Fair weather script

Just to remind all you northerners, as you stamp the slush off your boots and wait in your traffic jams, that only a few weeks ago, actually prior to the unprophetically-named Spring Festival, you could have stumbled across this in your xiǎo qū (小区 = apartment complex):

water painting on tiles

For those outside of China, using plain water and a brush to script away the hours is as common a park activity as frisbee in the US. This was my first sighting this year, and I was struck by the clarity and durability of the characters visible even with a cell phone camera and an incompetent photographer. Unfortunately, my brain doesn’t do handwriting unless it’s of the second-grade variety, so I’ll offer Sinoglot subscription extensions to the first commenter to elucidate the text itself.

UPDATE: Prize has been claimed! Thanks, Ahkow, for the text from 千字文, and for the warning that you have to read from left to right.

8 responses to “Fair weather script”

  1. Aaron Posehn says:

    I always thought the writing on the sidewalks was very beautiful. Makes me want to learn calligraphy now.

  2. ahkow says:

    It’s from the 千字文 in the “grass” script (草書), written not quite in order:

    Line 1 (left column, top-down): 天地玄黃,宇(宙)
    Line 2 (center column)鳴鳳在樹,白駒食……
    Line 3 (right column) 云騰至雨,露變爲……


    The calligraphy is average, IMHO.

  3. Syz says:

    @Ahkow: You’ll soon be contacted by Sinoglot lawyers for discussions about the terms and conditions pertaining to your blog subscription extension.

    Really, thanks and I’ll take your word for it. I suppose I could learn grass script some day, but if it’s to be learned in this life it’s going to need a big push up the priority list. Incidentally, any idea why he’d write left to right?

    I’ll put it up into the post too.

  4. ahkow says:

    @Syz: Thanks. I’m still waiting to hear from your legal department.

    He’s not really writing left to right – I think he’s sticking to the traditional writing direction, writing top-down from the top right corner with 雲. This would explain why he’s shown starting on the character on the bottom left. The question that we should ask is, why is he not sticking to the original text? That’s probably a question you can answer – my guess is that he’s got parts of the text in his head and he’s just writing out whatever that comes to his mind. It’s a bit like trying to write out Hamlet without memorizing it.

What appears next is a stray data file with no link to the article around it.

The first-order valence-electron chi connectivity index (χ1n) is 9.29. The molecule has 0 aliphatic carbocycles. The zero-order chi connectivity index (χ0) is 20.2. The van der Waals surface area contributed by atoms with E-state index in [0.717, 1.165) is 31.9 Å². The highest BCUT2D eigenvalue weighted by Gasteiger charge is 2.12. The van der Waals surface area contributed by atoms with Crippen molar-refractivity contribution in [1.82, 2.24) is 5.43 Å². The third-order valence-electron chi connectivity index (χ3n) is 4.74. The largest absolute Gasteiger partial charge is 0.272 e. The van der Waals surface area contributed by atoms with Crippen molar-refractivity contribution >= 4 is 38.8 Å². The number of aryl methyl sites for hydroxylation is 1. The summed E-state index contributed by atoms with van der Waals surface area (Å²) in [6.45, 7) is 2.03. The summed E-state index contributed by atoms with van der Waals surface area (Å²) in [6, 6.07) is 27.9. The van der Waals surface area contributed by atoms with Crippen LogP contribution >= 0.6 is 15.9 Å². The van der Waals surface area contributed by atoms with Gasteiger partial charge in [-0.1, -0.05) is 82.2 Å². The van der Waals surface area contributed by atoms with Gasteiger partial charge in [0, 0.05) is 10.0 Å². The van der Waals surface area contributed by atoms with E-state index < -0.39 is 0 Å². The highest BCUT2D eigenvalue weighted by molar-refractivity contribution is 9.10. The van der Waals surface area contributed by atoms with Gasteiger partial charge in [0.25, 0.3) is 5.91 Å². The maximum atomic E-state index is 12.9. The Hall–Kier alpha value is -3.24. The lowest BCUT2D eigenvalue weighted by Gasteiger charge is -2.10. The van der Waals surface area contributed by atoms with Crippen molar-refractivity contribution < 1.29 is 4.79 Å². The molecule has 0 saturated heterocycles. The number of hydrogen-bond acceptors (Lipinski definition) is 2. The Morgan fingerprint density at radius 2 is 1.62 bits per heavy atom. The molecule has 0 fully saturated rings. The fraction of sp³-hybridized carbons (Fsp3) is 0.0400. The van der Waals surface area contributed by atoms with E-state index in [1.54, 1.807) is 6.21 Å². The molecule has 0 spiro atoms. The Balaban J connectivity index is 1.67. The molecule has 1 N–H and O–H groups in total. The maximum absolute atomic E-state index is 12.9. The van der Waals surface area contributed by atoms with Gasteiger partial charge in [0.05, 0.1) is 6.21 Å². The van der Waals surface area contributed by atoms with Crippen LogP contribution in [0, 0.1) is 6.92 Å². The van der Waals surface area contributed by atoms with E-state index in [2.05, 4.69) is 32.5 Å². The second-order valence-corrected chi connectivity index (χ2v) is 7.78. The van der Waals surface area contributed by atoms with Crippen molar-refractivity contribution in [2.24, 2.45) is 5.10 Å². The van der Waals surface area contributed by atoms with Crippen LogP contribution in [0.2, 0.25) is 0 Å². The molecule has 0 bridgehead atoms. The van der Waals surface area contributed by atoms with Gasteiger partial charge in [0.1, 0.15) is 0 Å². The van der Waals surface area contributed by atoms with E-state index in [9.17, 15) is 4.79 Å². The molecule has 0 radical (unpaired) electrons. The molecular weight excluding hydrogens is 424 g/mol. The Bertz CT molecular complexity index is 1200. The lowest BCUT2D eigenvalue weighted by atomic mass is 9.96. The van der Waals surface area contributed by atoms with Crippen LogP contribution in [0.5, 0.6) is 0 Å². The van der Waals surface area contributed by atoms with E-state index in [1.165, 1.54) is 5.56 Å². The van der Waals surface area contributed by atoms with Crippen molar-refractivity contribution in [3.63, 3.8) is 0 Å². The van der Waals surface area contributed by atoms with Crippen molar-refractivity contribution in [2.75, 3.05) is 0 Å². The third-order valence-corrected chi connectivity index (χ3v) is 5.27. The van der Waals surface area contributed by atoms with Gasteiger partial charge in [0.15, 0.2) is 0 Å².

5. Syz says:

    @Ahkow: Legal says they’ve engaged outside counsel. They assure me an offer is in the works. In the meantime, I realize he’s writing top-to-bottom; what I meant is he’s writing top-to-bottom, left-to-right (instead of right-to-left as would be traditional). Or am I crazy?

  6. ahkow says:

    @Syz: No – he’s writing right-to-left, not left-to-right. That’s why he’s ended up at the bottom-left of the picture. How is it that he’s writing from left to right?

  7. Syz says:

    Doh. Of course now that I open my eyes I can see he’s working on the left column. So he’s writing it right to left. Yet, yet (still trying to maintain head is not utterly muddled) the first line of the poem is on the left side, i.e. the column he’s working on right now. Oh well, maybe that was all in your original point, that it’s kind of a random selection of parts from 千字文.

  8. Randy Alexander says:

    FWIW, “grass script”, although a popular translation of 草书, is not really accurate. 草 here means “wild”. This calligraphy style has nothing to do with grass.

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